White Whale Review: An Online Literary Magazine Untitled Document
Sean Neville
Sean Neville is a poet, a playwright, and an occasional writer of fiction. He currently lives in the central California coast region. He has taught at several junior colleges. He has a M.A. in English from UC-Irvine and is entering the M.F.A. program in creative writing at UC-San Diego next Fall. His poem "Sleep Work" appeared in issue 2.2 of White Whale Review

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Sean Neville

some ruins from my little book


The unworld of the office space

mimics the bone of the past

where the faithful shepherd once lived

within gravity’s grave curve. Smiling

beneath the project’s soft shadow, his face

did not completely escape the composite eye.

The door closed with a soft click.

Frequencies of earth’s backward thrust

described another poignant anthem

to salute the universal chicken,

whoops, I mean pathos.

But the song, “My Funny Fantod,”

fed the arc of day in office, shop, and gym.


What he had in his head was we were very welcome,

was we should do this again—maybe in summer.


Sean Neville

As if in answer, the idealized orangutan’s methods

(now discredited) mellowed in the intestinal aroma

of the other’s sparsely furnished apartment concept.


And of course in his parking space

space coagulated or terrorized or dreamed

under the pretext of being an authentic being

(a stratagem falsely lucid in legendary morning light).

Was this opacity too in everyone’s face?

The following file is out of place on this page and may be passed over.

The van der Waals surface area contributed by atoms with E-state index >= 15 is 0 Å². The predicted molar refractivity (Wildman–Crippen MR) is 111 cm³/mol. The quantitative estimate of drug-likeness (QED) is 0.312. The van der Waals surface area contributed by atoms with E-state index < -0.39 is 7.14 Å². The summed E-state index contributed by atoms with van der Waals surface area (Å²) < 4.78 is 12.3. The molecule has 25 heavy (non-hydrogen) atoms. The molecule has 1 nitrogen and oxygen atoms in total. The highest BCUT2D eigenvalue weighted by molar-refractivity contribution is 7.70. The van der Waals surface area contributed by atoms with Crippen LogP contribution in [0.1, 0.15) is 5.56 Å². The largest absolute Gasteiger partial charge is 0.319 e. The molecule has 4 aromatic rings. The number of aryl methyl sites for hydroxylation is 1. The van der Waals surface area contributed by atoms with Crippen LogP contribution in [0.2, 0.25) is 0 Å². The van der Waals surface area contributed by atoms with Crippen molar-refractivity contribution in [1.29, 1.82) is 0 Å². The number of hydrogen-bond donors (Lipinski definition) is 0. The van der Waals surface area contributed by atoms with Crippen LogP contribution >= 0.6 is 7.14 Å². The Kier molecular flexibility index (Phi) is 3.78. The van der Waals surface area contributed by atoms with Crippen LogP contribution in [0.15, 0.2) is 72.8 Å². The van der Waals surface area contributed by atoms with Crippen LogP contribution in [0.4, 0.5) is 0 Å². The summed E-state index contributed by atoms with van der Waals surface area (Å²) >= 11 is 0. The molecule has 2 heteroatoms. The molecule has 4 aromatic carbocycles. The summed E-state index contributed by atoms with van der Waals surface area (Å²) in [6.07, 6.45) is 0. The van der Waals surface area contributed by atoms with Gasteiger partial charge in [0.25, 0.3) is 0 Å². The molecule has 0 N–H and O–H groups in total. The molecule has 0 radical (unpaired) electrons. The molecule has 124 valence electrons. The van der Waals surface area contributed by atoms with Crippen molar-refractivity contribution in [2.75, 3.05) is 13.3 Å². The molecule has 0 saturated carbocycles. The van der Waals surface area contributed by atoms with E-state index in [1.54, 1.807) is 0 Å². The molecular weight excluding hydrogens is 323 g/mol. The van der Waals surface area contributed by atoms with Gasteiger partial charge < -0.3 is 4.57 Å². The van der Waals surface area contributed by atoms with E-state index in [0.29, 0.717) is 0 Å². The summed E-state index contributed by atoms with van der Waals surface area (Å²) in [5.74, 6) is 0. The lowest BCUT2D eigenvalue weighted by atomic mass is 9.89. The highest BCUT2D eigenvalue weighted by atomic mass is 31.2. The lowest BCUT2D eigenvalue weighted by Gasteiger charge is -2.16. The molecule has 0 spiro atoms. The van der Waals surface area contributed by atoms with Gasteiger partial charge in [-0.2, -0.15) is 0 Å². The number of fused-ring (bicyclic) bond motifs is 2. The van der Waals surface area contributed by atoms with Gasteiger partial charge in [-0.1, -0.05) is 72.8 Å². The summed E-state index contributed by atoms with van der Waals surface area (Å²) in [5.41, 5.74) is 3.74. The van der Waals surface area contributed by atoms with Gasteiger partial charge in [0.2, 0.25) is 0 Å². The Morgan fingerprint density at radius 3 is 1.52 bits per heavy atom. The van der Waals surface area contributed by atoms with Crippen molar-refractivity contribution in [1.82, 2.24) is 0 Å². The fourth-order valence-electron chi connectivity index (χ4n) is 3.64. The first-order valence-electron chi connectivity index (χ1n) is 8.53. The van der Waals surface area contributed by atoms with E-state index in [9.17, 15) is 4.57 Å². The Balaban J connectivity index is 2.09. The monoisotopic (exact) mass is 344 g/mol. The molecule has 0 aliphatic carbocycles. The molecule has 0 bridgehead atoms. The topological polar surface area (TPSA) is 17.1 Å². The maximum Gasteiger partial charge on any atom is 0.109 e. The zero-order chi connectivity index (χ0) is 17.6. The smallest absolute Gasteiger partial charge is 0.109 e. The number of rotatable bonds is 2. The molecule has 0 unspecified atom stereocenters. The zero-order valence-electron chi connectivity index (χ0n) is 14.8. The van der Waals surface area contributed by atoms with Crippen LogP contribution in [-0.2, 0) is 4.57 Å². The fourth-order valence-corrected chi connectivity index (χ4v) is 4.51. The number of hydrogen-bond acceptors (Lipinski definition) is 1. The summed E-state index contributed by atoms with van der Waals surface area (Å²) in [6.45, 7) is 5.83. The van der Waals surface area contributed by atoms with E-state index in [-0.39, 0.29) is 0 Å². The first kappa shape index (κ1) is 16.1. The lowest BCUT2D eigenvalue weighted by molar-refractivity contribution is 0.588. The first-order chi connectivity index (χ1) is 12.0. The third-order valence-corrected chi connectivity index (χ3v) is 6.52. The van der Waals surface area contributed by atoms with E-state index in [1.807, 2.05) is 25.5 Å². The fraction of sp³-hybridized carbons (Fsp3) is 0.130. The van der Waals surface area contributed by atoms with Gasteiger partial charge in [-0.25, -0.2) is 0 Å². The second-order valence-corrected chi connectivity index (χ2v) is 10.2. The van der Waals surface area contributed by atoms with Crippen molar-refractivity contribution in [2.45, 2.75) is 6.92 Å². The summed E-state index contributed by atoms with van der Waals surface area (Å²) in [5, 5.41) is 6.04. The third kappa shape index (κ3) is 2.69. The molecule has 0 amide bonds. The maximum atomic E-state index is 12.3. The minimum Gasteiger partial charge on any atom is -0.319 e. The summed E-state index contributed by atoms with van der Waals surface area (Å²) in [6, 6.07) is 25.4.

Not too, he ventured. Not a herniation

of that foundational living disk enriched by dead languages

and a frozen intelligence slowly melting in the sun. Not

by a long shot was it thus or such.


This indigestion was foretold in chapter three

of the The Bill and Jane Conundrum.

On page 97 lovers erase their shadows


Sean Neville

from the streets after the latest catastrophe.

And tears flow or fly or flee to the swim-pool

suspended above earth’s invisible membrane.

But the sacrifice occurs anyway.

The odious duke’s left hand is named Lou

and it lies speechless on the mown lawn,

a monument the town folk willed into being

to embower the colony of obscene fellows

within that other unspoken sorrow

loved by the living, left by the leaving.

In a neighborhood bush Trish the sparrow

chirps a memory of the kind god

licked into being by the temporary cow.


The story ends there because the book exploded

and the words reset themselves as hard laws

(such as be always bearing truthful fruit).


Sean Neville

And in that next world the project remembered itself.

All waves emanated from a single event.

Wage earners memorized the Five Essential Gags.

Especially janitors, chimney sweeps, and Bill,

who, self-liberated, also quoted instructions

from the war is heck department. F’rinstance,

“Kiss me, hold me, love me.” Yet another vindication

of the market of not-movable-without-being-messed-up beliefs.

The symptom of this was the inability to think of a time before.

Amputee and amputor agreed.

Oh, this invisible world!


Freed from firelight, the tribe’s great silence

was orneriest at dawn. The silence of space

sped toward earth in vessels of clay,

according to the terms of the contract.

Therefore, the Enlightenment was deleted


Sean Neville

and no one heard the entfremdete silence

of the intellectual ones. The boats were launched

and the sea sang a song from the Holocene

in preparation for the lost years. The names

of places deliquesced as the past continued

to happen incrementally. But still a toothbrush

could be bought without fear. And the workplace,

now woven together in fits of selfless feeling, became

a predicate of the You Snooze You Lose System

of Togetherness. Or so the hieroglyphs claim.


A universal heads-up was announced

through the left ventricle of someone’s heart.

Mysteriously, frozen yogurt had lost its charm.

Yet the despised hero was called from his shrinking office

to measure the silence oozing over the skins of sleeping cars.

Copyright © Sean Neville. White Whale Review, issue 2.3

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